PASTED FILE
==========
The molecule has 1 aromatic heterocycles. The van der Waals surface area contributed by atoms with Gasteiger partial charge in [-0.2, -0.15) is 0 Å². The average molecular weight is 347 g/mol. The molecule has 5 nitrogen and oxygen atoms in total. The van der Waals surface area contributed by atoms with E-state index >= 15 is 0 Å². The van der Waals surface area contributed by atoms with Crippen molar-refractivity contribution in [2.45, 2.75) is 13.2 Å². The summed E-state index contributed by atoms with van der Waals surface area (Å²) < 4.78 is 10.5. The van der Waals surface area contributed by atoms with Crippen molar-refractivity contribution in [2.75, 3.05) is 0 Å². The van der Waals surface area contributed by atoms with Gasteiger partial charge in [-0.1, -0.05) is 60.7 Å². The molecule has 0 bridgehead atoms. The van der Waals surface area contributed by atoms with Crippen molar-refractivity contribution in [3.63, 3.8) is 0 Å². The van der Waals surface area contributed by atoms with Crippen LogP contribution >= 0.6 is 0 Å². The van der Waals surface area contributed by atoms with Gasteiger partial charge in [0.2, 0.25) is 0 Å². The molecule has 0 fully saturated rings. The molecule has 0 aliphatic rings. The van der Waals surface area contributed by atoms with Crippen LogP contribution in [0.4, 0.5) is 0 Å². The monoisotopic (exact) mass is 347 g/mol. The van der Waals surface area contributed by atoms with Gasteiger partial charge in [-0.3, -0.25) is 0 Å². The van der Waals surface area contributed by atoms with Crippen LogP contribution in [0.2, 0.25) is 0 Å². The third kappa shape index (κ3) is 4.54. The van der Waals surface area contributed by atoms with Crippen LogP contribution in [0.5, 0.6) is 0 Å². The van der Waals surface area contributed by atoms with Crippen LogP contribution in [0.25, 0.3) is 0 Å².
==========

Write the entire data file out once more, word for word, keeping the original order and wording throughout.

The molecule has 1 aromatic heterocycles. The van der Waals surface area contributed by atoms with Gasteiger partial charge in [-0.2, -0.15) is 0 Å². The average molecular weight is 347 g/mol. The molecule has 5 nitrogen and oxygen atoms in total. The van der Waals surface area contributed by atoms with E-state index >= 15 is 0 Å². The van der Waals surface area contributed by atoms with Crippen molar-refractivity contribution in [2.45, 2.75) is 13.2 Å². The summed E-state index contributed by atoms with van der Waals surface area (Å²) < 4.78 is 10.5. The van der Waals surface area contributed by atoms with Crippen molar-refractivity contribution in [2.75, 3.05) is 0 Å². The van der Waals surface area contributed by atoms with Gasteiger partial charge in [-0.1, -0.05) is 60.7 Å². The molecule has 0 bridgehead atoms. The van der Waals surface area contributed by atoms with Crippen molar-refractivity contribution in [3.63, 3.8) is 0 Å². The van der Waals surface area contributed by atoms with Crippen LogP contribution >= 0.6 is 0 Å². The van der Waals surface area contributed by atoms with Gasteiger partial charge in [0.2, 0.25) is 0 Å². The molecule has 0 fully saturated rings. The molecule has 0 aliphatic rings. The van der Waals surface area contributed by atoms with Crippen LogP contribution in [0.4, 0.5) is 0 Å². The monoisotopic (exact) mass is 347 g/mol. The van der Waals surface area contributed by atoms with Gasteiger partial charge in [-0.3, -0.25) is 0 Å². The van der Waals surface area contributed by atoms with Crippen LogP contribution in [0.2, 0.25) is 0 Å². The third kappa shape index (κ3) is 4.54. The van der Waals surface area contributed by atoms with Crippen LogP contribution in [0.5, 0.6) is 0 Å². The van der Waals surface area contributed by atoms with Crippen LogP contribution in [0.25, 0.3) is 0 Å².